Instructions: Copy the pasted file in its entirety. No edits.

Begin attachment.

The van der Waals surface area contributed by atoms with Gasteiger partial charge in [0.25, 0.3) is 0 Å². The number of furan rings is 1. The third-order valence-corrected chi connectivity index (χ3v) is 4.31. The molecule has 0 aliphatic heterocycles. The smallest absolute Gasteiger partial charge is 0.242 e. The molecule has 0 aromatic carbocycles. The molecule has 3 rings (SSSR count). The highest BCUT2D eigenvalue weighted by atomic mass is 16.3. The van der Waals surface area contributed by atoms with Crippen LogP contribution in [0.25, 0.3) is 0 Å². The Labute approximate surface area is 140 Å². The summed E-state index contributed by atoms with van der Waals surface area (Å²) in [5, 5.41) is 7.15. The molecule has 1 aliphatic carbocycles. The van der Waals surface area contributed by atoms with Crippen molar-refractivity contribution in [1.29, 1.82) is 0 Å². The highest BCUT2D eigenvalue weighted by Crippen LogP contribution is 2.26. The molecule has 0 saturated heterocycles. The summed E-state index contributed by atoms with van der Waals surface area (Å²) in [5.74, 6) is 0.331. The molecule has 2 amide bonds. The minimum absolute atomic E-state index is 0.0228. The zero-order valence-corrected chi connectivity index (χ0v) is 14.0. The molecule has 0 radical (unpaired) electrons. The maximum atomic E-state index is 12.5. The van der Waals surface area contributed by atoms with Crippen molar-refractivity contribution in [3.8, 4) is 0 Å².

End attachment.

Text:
The van der Waals surface area contributed by atoms with Gasteiger partial charge in [0.25, 0.3) is 0 Å². The number of furan rings is 1. The third-order valence-corrected chi connectivity index (χ3v) is 4.31. The molecule has 0 aliphatic heterocycles. The smallest absolute Gasteiger partial charge is 0.242 e. The molecule has 0 aromatic carbocycles. The molecule has 3 rings (SSSR count). The highest BCUT2D eigenvalue weighted by atomic mass is 16.3. The van der Waals surface area contributed by atoms with Crippen LogP contribution in [0.25, 0.3) is 0 Å². The Labute approximate surface area is 140 Å². The summed E-state index contributed by atoms with van der Waals surface area (Å²) in [5, 5.41) is 7.15. The molecule has 1 aliphatic carbocycles. The van der Waals surface area contributed by atoms with Crippen molar-refractivity contribution in [1.29, 1.82) is 0 Å². The highest BCUT2D eigenvalue weighted by Crippen LogP contribution is 2.26. The molecule has 0 saturated heterocycles. The summed E-state index contributed by atoms with van der Waals surface area (Å²) in [5.74, 6) is 0.331. The molecule has 2 amide bonds. The minimum absolute atomic E-state index is 0.0228. The zero-order valence-corrected chi connectivity index (χ0v) is 14.0. The molecule has 0 radical (unpaired) electrons. The maximum atomic E-state index is 12.5. The van der Waals surface area contributed by atoms with Crippen molar-refractivity contribution in [3.8, 4) is 0 Å².